A survey of local authority chief executives has revealed that plans to devolve Sunday trading rules locally would benefit out of town stores over high streets and town centres.
In its submission to the government’s consultation on devolving Sunday trading rules to local authorities, the Association of Convenience Stores revealed the results of the survey, which highlighted the potential damage to high streets.
The survey showed:
- 52% of local authority chief executives included out of town retail parks, out of town supermarkets and large shopping centres as their first or second preference for deregulation of shopping locations.
- 45% felt that they would be influenced by the decision of neighbouring authorities, suggesting a ‘domino effect’ where authorities will be more inclined to remove Sunday trading rules if other authorities do so.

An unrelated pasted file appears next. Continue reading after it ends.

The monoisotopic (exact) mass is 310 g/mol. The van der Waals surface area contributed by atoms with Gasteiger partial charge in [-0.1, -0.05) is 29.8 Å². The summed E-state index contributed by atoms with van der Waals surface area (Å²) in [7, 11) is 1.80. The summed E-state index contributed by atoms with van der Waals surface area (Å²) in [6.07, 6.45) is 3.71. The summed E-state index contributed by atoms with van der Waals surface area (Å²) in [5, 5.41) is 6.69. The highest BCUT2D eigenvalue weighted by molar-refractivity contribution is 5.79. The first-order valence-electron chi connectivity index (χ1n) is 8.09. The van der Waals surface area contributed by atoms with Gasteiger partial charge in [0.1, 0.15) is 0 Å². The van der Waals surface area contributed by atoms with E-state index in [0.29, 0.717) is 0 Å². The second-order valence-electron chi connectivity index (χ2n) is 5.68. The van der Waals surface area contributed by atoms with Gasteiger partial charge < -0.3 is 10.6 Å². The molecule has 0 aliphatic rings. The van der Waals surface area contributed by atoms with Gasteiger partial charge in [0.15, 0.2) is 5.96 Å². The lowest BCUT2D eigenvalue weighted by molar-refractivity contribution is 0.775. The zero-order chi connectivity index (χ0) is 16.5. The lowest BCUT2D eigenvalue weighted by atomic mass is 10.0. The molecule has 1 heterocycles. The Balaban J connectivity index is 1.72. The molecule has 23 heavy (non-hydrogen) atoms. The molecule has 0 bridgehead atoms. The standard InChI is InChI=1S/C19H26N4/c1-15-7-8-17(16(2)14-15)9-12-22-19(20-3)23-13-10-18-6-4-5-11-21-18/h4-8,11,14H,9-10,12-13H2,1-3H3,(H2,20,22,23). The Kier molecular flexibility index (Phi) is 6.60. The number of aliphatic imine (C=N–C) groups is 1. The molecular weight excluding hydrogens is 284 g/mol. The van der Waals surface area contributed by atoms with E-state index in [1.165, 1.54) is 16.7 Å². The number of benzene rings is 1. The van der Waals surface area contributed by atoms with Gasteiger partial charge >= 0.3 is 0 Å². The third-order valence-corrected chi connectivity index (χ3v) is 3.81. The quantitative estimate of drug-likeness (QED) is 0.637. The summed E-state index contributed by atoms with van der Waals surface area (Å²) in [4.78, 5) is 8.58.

- 64% are concerned about the confusion that devolution of Sunday trading hours will cause consumers
- 69% are concerned about the displacement of trade that differing trade hours would cause between regulated and deregulated areas.
ACS chief executive James Lowman said: “The government claimed when launching this policy that it would boost high street sales, but this is simply not true because most high street stores are already able to open whenever they want.
“The clear winners would be out of town retail parks and large superstores. While ministers think local authorities would use these powers to help high streets, councils themselves say that they would deregulate hours for out of town stores and shopping centres.”
The consultation closes today (Septembe 16).